We built a concrete parking lot in Chicago 6 years ago. It's in excellent condition except for one area that appears to be progressively deteriorating. There are a couple of shrinkage cracks in this area and these are surrounded by a system of smaller cracks that seem to be filled up with a gray substance. The cracked area gets a little larger each year. The concrete was air entrained and we placed it with a low slump and vibratory screed. There's no scaling at all. What could have caused the cracks?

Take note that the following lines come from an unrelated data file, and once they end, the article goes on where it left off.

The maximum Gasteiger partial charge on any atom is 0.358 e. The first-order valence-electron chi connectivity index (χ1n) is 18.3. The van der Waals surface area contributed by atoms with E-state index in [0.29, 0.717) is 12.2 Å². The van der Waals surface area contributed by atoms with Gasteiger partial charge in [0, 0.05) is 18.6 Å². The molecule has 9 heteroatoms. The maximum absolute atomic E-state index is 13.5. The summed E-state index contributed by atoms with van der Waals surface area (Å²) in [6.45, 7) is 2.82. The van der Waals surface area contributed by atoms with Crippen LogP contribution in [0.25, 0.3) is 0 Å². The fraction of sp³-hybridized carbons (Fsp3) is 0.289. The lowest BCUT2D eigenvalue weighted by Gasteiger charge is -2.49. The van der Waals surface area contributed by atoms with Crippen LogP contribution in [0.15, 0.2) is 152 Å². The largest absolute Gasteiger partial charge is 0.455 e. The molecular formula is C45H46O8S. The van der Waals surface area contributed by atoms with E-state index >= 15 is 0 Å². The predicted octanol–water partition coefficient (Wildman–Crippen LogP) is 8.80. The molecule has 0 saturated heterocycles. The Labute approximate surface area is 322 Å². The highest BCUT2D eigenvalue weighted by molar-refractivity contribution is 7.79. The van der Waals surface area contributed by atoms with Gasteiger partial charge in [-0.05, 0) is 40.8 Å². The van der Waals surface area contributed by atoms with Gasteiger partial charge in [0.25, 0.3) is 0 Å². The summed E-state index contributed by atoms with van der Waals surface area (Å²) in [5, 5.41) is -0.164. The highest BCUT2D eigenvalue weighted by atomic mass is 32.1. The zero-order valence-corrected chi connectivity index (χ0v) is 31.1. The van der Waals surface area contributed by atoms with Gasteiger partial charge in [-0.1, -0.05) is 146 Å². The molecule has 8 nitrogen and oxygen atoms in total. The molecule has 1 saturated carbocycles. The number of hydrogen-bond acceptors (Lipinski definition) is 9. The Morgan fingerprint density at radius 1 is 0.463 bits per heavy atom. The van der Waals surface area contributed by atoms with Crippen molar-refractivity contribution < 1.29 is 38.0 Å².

It might be D-cracking. D-cracks are a series of fine cracks that form at close intervals. In slabs on grade they are usually parallel to edges, joints, or other cracks. The cause is usually porous coarse aggregate particles that become saturated and then freeze during cold weather. Initially the particles crack internally, but as time goes on cracks extend into the surrounding mortar and to other aggregate particles. Sometimes the cracking spreads several feet beyond the joint or crack, and damage is severe enough to require replacing the affected concrete. The affected pavement section may still last 15 to 20 years before replacement is needed. Because it appears in only one section of the lot, aggregate in the other concrete may be of better quality and not susceptible to damage. We'd advise watching the section for a few more years to see if the cracked area continues to get larger. As long as the concrete still carries traffic loads there's no need to replace it unless appearance is objectionable. D-cracks frequently occur parallel to pavement edges, joints, or other cracks.